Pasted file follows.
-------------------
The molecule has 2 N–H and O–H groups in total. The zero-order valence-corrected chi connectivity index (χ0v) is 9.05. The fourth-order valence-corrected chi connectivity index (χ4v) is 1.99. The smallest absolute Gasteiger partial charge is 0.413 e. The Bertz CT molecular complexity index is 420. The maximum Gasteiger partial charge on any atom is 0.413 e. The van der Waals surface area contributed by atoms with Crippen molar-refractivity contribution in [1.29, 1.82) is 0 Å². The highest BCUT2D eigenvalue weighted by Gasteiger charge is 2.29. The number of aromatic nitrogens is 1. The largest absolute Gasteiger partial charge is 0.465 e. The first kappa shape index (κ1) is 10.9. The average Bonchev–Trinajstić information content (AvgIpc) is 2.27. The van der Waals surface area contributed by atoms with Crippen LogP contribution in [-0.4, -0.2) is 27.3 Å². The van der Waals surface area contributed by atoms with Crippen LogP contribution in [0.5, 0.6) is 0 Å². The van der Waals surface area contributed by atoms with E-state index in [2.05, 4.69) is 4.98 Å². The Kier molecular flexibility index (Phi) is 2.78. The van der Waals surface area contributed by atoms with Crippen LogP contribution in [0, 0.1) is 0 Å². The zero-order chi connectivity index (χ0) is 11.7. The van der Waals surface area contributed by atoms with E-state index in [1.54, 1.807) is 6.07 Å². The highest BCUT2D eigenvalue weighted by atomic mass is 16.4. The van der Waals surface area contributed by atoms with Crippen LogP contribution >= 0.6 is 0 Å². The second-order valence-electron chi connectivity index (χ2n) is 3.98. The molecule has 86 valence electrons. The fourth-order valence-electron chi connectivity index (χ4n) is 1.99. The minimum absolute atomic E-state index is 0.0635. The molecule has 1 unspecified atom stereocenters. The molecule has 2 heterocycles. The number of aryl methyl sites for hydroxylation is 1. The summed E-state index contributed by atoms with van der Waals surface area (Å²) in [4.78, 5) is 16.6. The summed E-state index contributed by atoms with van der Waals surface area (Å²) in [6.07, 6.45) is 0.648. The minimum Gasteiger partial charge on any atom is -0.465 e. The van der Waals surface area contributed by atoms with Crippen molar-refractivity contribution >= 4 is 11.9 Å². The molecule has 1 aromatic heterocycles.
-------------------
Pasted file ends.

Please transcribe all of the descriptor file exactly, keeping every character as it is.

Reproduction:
The molecule has 2 N–H and O–H groups in total. The zero-order valence-corrected chi connectivity index (χ0v) is 9.05. The fourth-order valence-corrected chi connectivity index (χ4v) is 1.99. The smallest absolute Gasteiger partial charge is 0.413 e. The Bertz CT molecular complexity index is 420. The maximum Gasteiger partial charge on any atom is 0.413 e. The van der Waals surface area contributed by atoms with Crippen molar-refractivity contribution in [1.29, 1.82) is 0 Å². The highest BCUT2D eigenvalue weighted by Gasteiger charge is 2.29. The number of aromatic nitrogens is 1. The largest absolute Gasteiger partial charge is 0.465 e. The first kappa shape index (κ1) is 10.9. The average Bonchev–Trinajstić information content (AvgIpc) is 2.27. The van der Waals surface area contributed by atoms with Crippen LogP contribution in [-0.4, -0.2) is 27.3 Å². The van der Waals surface area contributed by atoms with Crippen LogP contribution in [0.5, 0.6) is 0 Å². The van der Waals surface area contributed by atoms with E-state index in [2.05, 4.69) is 4.98 Å². The Kier molecular flexibility index (Phi) is 2.78. The van der Waals surface area contributed by atoms with Crippen LogP contribution in [0, 0.1) is 0 Å². The zero-order chi connectivity index (χ0) is 11.7. The van der Waals surface area contributed by atoms with E-state index in [1.54, 1.807) is 6.07 Å². The highest BCUT2D eigenvalue weighted by atomic mass is 16.4. The van der Waals surface area contributed by atoms with Crippen LogP contribution >= 0.6 is 0 Å². The second-order valence-electron chi connectivity index (χ2n) is 3.98. The molecule has 86 valence electrons. The fourth-order valence-electron chi connectivity index (χ4n) is 1.99. The minimum absolute atomic E-state index is 0.0635. The molecule has 1 unspecified atom stereocenters. The molecule has 2 heterocycles. The number of aryl methyl sites for hydroxylation is 1. The summed E-state index contributed by atoms with van der Waals surface area (Å²) in [4.78, 5) is 16.6. The summed E-state index contributed by atoms with van der Waals surface area (Å²) in [6.07, 6.45) is 0.648. The minimum Gasteiger partial charge on any atom is -0.465 e. The van der Waals surface area contributed by atoms with Crippen molar-refractivity contribution >= 4 is 11.9 Å². The molecule has 1 aromatic heterocycles.